Italian parties launch ‘grand coalition' attempt
Italy's stunned political parties searched for a way forward yesterday (26 February) after an inconclusive election gave none of them a clear parliamentary majority. Silvio Berlusconi’s centre-right camp indicated it was prepared to govern in coalition with Pier Luigi Bersani’s centre-left.
The results, notably the dramatic surge of the anti-establishment 5-Star Movement of comic Beppe Grillo, left the center-left bloc with a majority in the lower house but without the numbers to control the upper chamber, the Senate.
Financial markets fell sharply at the prospect of a stalemate that reawakened memories of the crisis that pushed Italy's borrowing costs toward unsustainably high levels and brought the euro zone to the brink of collapse in 2011.
"The winner is: Ingovernability," ran the headline in Rome newspaper Il Messaggero, reflecting the deadlock the country will have to confront in the next few weeks as sworn enemies are forced to work together to form a government.
Pier Luigi Bersani, head of the center-left Democratic Party (PD), has the difficult task of trying to agree a "grand coalition" with former prime minister Silvio Berlusconi, the man he blames for ruining Italy, or striking a deal with Grillo, a completely unknown quantity in conventional politics.
Former EU Commissioner Franco Frattini told EurActiv in an exclusive interview that no matter how strange it may appear, a Bersani-Berlusconi coalition can provide Italy the stability it needs.
But Frattini, who has served as Foreign Minister in three Berlusconi's cabinets, said it was “impossible” to guess who could be the prime minister of such a coalition. He admitted that President Giorgio Napolitano had little time, before his mandate ends in April, to find a solution.
The alternative is new elections either immediately or within a few months, although both Berlusconi and Bersani have indicated that they want to avoid a return to the polls if possible: "Italy cannot be ungoverned and we have to reflect," Berlusconi said in an interview on his own television station.
Grillo, whose movement won the most votes of any single party, has indicated that he believes the next government will last no more than six months.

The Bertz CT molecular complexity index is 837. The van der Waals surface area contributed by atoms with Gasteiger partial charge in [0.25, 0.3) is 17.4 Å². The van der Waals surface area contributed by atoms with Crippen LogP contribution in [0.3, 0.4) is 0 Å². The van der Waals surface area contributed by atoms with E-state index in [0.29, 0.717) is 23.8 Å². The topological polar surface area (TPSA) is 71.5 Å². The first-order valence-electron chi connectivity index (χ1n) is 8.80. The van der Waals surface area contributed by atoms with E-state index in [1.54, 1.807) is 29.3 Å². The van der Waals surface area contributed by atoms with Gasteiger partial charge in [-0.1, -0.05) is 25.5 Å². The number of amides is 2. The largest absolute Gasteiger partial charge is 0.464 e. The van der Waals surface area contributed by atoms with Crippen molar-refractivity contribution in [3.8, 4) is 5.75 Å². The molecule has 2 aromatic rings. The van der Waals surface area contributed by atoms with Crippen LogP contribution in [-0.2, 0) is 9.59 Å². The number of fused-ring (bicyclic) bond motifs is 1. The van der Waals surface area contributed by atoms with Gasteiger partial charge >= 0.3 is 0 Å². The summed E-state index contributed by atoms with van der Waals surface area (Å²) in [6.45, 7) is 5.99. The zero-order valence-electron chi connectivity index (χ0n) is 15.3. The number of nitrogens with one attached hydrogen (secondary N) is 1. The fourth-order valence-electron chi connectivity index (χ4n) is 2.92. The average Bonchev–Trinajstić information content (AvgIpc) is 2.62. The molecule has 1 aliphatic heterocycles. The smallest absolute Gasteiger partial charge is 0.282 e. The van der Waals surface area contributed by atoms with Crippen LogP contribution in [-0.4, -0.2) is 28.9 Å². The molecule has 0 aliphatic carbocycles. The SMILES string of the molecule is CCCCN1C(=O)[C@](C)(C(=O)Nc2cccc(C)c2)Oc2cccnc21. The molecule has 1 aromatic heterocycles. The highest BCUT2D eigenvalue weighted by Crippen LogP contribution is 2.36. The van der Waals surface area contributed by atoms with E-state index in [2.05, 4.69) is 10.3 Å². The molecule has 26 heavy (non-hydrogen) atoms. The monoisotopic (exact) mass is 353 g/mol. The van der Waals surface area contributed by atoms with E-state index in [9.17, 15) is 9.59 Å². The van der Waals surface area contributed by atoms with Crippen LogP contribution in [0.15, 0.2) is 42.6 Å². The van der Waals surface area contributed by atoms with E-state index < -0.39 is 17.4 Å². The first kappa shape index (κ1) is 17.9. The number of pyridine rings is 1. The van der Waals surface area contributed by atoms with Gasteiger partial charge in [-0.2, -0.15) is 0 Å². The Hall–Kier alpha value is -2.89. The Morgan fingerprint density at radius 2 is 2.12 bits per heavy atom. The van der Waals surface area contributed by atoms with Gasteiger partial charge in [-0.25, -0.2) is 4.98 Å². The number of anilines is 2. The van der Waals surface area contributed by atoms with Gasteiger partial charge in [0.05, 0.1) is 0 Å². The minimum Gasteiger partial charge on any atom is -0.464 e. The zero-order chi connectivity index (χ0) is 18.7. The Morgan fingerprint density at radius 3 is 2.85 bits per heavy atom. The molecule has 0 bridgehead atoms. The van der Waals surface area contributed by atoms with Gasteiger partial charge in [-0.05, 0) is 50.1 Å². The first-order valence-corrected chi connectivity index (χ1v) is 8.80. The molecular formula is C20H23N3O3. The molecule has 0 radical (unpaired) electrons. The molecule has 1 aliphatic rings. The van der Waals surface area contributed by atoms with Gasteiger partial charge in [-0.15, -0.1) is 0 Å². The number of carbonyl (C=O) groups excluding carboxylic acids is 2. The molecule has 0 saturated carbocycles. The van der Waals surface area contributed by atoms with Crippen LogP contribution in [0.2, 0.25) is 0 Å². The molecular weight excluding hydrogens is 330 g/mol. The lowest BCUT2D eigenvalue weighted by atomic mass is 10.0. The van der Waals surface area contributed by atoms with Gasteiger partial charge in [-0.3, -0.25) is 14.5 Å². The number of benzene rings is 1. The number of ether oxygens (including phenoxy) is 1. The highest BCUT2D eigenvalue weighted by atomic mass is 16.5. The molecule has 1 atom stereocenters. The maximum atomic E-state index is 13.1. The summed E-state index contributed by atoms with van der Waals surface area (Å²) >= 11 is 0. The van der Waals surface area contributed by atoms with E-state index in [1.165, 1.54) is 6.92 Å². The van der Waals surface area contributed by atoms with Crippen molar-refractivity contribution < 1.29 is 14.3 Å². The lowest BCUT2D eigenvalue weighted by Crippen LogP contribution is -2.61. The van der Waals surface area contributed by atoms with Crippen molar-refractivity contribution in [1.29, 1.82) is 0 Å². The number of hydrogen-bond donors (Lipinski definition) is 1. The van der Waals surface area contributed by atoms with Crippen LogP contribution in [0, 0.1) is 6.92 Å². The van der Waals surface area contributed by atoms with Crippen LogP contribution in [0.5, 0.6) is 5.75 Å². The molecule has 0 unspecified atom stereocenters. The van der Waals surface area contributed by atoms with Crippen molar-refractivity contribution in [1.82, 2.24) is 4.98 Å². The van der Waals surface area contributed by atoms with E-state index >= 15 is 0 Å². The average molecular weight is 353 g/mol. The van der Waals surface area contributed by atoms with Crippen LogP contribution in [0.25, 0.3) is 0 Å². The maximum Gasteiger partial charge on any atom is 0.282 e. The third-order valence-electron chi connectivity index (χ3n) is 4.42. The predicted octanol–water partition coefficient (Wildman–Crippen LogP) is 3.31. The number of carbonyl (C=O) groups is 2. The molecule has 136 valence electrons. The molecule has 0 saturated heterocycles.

"They won't be able to govern," he told reporters on Tuesday. "Whether I'm there or not, they won't be able govern."
He said he would work with anyone who supported his policy proposals, which range from anti-corruption measures to green-tinted energy measures but rejected suggestions of entering a formal coalition: "It's not time to talk of alliances... the system has already fallen," he said.
The election, a massive rejection of the austerity policies applied by Prime Minister Mario Monti, caused consternation across Europe.
A long recession and growing disillusionment with mainstream parties and tax-raising austerity fed a bitter public mood and contributed to the massive rejection of Monti, whose centrist coalition was relegated to the sidelines.
Projections by the Italian center for Electoral Studies showed that the center-left will have 121 seats in the Senate, against 117 for the center-right alliance of Berlusconi's PDL and the regionalist Northern League. Grillo would take 54.
That leaves no party with the majority in a chamber which a government must control to pass legislation.
'The bell is ringing'
On a visit to Germany, Napolitano said he would not comment until the parties had consulted with each other and Bersani called on Berlusconi and Grillo to "assume their responsibilities" to ensure Italy could have a government.
Forming an alliance may be long and difficult and could test the sometimes fragile internal unity of the mainstream parties.
"The idea of a majority without Grillo is unthinkable. I don't know if anyone in the PD is considering it but I'm against it," said Matteo Orfini, a member of Bersani's PD secretariat.
"The idea of a PD-PDL government, even if it's backed by Monti, doesn't make any sense," he said.
Berlusconi won a boost when his Northern League ally Roberto Maroni won the election to become regional president of Lombardy, Italy's economic heartland and one of the richest and most productive areas of Europe.
Berlusconi's campaign, mixing sweeping tax cut pledges with relentless attacks on Monti and German Chancellor Angela Merkel, echoed many of the themes pushed by Grillo and underlined the increasingly angry mood of the Italian electorate.
But even if the next government turns away from the tax hikes and spending cuts brought in by Monti, it will struggle to revive an economy that has scarcely grown in two decades.
Monti was widely credited with tightening Italy's public finances and restoring its international credibility after the scandal-plagued Berlusconi, who is currently on trial for having sex with an under-age prostitute.
However, Monti struggled to pass the kind of structural reforms needed to improve competitiveness and lay the foundations for a return to economic growth. A weak center-left government may not find it any easier.
On 21 December 2012, Mario Monti resigned as prime minister due to the withdrawal of coalition endorsement from the centre-right People of Freedom party.
With waning support for the technocratic Monti cabinet and the dissolution of parliament in December 2012, the Italian constitution demanded that elections were held within 70 days.
Based on proportional representation and electorally divided into 26 districts for the Chamber of Deputies and 20 regions for the Senate, Italy elected on 25 February 945 members into the lower and upper houses of parliament.